iTrace by Tracey Technologies is a Visual Function Analyzer. It combines Wavefront Technology (or optical finger printing) and Corneal Topography (surface contour mapping) for more accurate diagnosis of optical imperfections of the human eye.
A set of measurements will be collected and converted into a wavefront map, a unique profile of your optical system that is as personal as a fingerprint. This allows us to correct almost any type of optical imperfection with glasses, contact-lenses, or refractive and cataract surgery.
The cornea is the clear covering of the front of the eye that bends, or refracts, light rays as they enter the eye. For clear vision, the cornea must have the correct shape and clarity to focus incoming light rays precisely.
A computerized test called corneal topography can map out the surface of the cornea and provides information about the surface power, thickness and shape of the cornea. Corneal topography is essential for contact lens fitting, vision correction surgery, cataract surgery, or corneal transplantation.
Conditions Detected with iTrace
The source of optical imperfections of the eye is quantitatively dissected into its component parts. Blurred vision can be due to near-sightedness, far-sightedness, with and without astigmatism. Recognizing the source of the problem, e.g. long eye, short eye, corneal asymmetry, corneal disorder, lens disorder (cataract), and poorly designed glasses or contact lenses, allows us to plan medical or surgical solutions, which would be otherwise impossible.
Optical Coherence Tomography
Optical Coherence Tomography (Spectralis System), also known as OCT, is an imaging system that uses light waves to produce a high-resolution view of the cross-section of the retina, optic nerve, and other structures in the interior of the eye.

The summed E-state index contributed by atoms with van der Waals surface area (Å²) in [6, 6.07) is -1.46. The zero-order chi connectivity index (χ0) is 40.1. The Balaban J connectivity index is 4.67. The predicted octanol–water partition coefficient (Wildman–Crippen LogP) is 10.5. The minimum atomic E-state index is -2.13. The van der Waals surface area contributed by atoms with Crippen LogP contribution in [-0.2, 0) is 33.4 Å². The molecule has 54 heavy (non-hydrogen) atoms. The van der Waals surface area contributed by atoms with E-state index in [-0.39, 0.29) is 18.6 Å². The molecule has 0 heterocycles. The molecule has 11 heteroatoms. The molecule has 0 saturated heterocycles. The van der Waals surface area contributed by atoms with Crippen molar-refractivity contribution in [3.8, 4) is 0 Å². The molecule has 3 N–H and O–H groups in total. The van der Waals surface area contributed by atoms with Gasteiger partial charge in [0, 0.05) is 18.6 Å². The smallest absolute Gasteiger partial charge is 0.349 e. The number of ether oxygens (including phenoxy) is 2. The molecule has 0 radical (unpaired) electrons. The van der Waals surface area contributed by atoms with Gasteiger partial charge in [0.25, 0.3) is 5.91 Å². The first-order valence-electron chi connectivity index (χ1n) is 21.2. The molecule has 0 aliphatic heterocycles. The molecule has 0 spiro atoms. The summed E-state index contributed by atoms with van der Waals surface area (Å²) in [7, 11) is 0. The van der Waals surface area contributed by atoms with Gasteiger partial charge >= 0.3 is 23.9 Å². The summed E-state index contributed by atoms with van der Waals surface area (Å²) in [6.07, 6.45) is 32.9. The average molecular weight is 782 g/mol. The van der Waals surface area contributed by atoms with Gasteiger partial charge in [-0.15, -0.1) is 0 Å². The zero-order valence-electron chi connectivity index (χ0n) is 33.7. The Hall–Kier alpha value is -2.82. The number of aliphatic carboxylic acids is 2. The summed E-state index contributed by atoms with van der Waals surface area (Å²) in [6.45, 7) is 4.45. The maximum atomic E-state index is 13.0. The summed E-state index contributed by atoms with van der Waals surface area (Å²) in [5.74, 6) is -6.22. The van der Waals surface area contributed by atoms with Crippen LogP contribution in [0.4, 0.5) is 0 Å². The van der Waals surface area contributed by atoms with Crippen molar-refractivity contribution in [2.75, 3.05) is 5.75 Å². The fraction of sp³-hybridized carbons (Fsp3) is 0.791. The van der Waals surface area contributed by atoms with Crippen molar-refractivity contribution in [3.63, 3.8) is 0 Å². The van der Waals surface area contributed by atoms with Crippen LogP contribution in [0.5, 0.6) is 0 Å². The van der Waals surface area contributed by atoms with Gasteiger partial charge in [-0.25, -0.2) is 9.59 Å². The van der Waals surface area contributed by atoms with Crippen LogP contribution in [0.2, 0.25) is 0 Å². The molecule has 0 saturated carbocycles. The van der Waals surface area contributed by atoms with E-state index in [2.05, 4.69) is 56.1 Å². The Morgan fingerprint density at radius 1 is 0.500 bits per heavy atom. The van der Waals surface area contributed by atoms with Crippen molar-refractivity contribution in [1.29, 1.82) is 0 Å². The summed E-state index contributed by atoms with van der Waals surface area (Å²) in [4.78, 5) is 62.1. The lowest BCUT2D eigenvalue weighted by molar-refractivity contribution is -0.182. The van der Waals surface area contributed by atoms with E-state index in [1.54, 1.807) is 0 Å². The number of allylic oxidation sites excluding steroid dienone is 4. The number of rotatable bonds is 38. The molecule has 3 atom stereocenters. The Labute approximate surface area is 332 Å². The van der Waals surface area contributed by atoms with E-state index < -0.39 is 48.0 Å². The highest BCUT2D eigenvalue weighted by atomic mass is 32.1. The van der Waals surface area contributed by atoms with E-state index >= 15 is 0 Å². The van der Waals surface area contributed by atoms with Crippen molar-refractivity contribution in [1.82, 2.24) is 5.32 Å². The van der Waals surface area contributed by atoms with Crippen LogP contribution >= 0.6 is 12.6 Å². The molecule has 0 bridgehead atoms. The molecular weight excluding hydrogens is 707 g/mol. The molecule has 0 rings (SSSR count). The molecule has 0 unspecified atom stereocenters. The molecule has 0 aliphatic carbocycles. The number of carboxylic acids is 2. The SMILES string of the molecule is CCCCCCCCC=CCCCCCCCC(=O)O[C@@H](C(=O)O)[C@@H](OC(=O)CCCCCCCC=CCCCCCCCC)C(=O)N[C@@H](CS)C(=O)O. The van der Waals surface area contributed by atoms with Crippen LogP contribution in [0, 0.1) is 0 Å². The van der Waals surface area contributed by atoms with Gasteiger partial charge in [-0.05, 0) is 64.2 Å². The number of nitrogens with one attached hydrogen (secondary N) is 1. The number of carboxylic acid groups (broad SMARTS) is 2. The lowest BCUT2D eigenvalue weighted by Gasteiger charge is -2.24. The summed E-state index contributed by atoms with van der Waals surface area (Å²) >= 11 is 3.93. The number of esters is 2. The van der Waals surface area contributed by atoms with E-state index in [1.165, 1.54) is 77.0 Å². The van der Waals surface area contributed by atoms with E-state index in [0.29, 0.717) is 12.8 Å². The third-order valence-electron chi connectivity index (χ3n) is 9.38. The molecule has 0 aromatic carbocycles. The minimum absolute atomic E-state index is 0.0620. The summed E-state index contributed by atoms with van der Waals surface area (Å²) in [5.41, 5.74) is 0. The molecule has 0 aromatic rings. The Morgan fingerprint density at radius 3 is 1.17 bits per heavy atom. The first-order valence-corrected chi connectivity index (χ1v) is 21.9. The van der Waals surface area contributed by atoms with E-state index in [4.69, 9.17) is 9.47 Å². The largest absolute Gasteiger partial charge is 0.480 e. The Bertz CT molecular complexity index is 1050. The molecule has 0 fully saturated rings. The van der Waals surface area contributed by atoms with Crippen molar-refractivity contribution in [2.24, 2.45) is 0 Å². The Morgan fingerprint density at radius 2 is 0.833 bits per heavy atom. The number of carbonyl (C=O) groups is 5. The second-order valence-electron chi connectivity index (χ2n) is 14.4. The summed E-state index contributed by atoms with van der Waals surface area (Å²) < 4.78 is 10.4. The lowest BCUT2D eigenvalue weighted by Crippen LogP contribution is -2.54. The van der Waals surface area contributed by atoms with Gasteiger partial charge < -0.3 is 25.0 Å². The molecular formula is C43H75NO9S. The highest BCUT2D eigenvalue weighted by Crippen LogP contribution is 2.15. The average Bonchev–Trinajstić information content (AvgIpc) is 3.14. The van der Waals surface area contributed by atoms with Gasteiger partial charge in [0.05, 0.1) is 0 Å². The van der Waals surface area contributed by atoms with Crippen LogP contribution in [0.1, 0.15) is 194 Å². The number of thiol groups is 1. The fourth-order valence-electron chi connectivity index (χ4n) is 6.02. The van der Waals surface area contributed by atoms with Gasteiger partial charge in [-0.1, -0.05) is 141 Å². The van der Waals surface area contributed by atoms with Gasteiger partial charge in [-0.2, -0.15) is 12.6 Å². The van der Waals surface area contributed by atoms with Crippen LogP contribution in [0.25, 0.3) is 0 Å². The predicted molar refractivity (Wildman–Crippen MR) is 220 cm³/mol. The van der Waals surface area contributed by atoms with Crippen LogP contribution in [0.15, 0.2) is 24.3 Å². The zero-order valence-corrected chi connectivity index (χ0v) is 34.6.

Conditions Detected With an OCT
- Retinal hole or thinning
- Retinal swelling
- Optic nerve damage
- Age-Related Macular Degeneration
- Retinal scarring and wrinkling
- Angle closure
- Diabetic retinal swelling
- Retinal bleeding
OCT uses technology that is similar to that of a CT scan without using X-Rays. With the scattering of synchronized light it can rapidly scan the eye to create an accurate cross-sectional representation of the retina, optic nerve, and other vital structures.
The OCT exam takes about 5-10 minutes to perform in your doctor’s office, and may require dilation of the pupils. The Spectralis System is a faster OCT, which provides a more accurate image with detail and clarity. Spectralis OCT by Heidelberg Engineering is used at the International Space Station to evaluate retina and optic nerve problems associated with prolonged exposure to microgravity in space.
Mapping Central and Peripheral Vision
Humphrey® Field Analyzer II-i series (HFA™ II-i ) with Glaucoma Progression Analysis quantitates peripheral vision patterns or the visual field. Lights of varying intensities appear in different parts of the visual field and the perception of these lights is charted and compared to those of age-adjusted healthy eyes to determine blind spots and their pattern.
This test, which takes approximately 20 minutes, is regularly used to determine the progression of glaucoma. The Humphrey visual field test can also be used to detect other conditions within the optic nerve of the eye, and certain neurological conditions. The following video simulates various stages of vision loss in glaucoma.
Laser Treatments for Open-Angle Glaucoma
A non-surgical and in-office treatment for glaucoma is called Selective Laser Trabeculoplasty or SLT. Focused light is applied to the drainage system of the eye to improve fluid removal, lowering the eye pressure. SLT treatment takes only a few minutes, is performed in the office (not the operating room), and effectively lowers eye pressure in 85-90% of patients. The treatment is approved by the Food and Drug Administration (FDA) for treating glaucoma, and is covered by essentially all insurance plans. SLT usually has to be repeated in 1-2 years since its effect wears off over time. Argon Laser Trabeculoplasty (ALT) uses thermal laser and essentially has been replaced by SLT.
People who might benefit from SLT include those who are unable or unwilling to receive drops or require additional eye pressure control. Sometimes SLT can be a more cost-effective way to control glaucoma than eye-drop therapy.